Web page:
The overseas parent companies of T-Mobile US Inc. (TMUS) and Sprint Corp. (S) finally agreed how to divide ownership of their companies in a merger. But figuring out how to divide the baby, which unfolded over sporadic talks since last year, is the easy part.

The horizontal merger that will eliminate one of four wireless carriers will be a tough sell in Washington.

After all, DOJ antitrust chief Makan Delrahim has opposed AT&T Inc.'s (T) purchase of Time Warner Inc. (TWX) on the argument that it will drive up consumers' cable bills by less than 50 cents per month.

In favor of Sprint and T-Mobile, they do not own President Trump's least favorite cable news network, as Time Warner does. But there are other considerations that have as much to do with politics as with antitrust issues.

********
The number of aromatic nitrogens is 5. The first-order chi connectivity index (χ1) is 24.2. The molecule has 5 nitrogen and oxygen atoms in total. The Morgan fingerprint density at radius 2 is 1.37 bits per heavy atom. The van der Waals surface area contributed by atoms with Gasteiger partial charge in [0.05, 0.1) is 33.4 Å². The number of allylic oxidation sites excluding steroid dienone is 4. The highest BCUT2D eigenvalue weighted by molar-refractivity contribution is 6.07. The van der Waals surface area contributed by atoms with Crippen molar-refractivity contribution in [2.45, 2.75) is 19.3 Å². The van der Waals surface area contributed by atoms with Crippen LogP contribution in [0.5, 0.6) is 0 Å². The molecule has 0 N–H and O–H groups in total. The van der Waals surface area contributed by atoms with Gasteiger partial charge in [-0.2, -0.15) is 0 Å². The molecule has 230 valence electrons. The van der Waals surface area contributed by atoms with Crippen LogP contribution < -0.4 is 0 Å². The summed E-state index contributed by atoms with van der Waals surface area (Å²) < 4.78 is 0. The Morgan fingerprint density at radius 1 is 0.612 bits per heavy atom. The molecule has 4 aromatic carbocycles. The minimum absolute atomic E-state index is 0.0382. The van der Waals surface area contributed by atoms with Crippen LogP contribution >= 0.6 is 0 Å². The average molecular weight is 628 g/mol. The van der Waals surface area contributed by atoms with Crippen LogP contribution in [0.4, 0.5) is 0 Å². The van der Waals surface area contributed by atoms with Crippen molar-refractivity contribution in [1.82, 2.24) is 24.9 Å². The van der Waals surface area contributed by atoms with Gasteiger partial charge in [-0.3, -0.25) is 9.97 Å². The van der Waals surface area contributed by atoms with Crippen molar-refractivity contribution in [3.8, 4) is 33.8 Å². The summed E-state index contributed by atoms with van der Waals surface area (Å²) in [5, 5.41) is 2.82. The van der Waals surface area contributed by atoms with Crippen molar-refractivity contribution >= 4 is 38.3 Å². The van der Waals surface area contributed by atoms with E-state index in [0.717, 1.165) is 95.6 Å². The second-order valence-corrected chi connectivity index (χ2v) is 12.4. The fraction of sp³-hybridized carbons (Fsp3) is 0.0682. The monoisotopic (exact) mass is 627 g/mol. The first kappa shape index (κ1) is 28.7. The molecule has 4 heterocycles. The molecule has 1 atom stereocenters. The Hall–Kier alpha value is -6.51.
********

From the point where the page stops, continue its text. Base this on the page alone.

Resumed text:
Legere and Claire make three propositions to regulators. They will continue to compete aggressively against AT&T Inc. and Verizon Communications Inc. (VZ) , and will drive prices lower. Second, they will invest more in 5G wireless technology, ensuring that the U.S. maintains its lead against China and South Korea. Third, they will create jobs.

Legere vowed to "double down even more" in competition against the "duopoly" of AT&T and Verizon, or "dumb and dumber," as the T-Mobile CEO refers to the leading U.S. wireless carriers. Prices will go down, Legere predicted.

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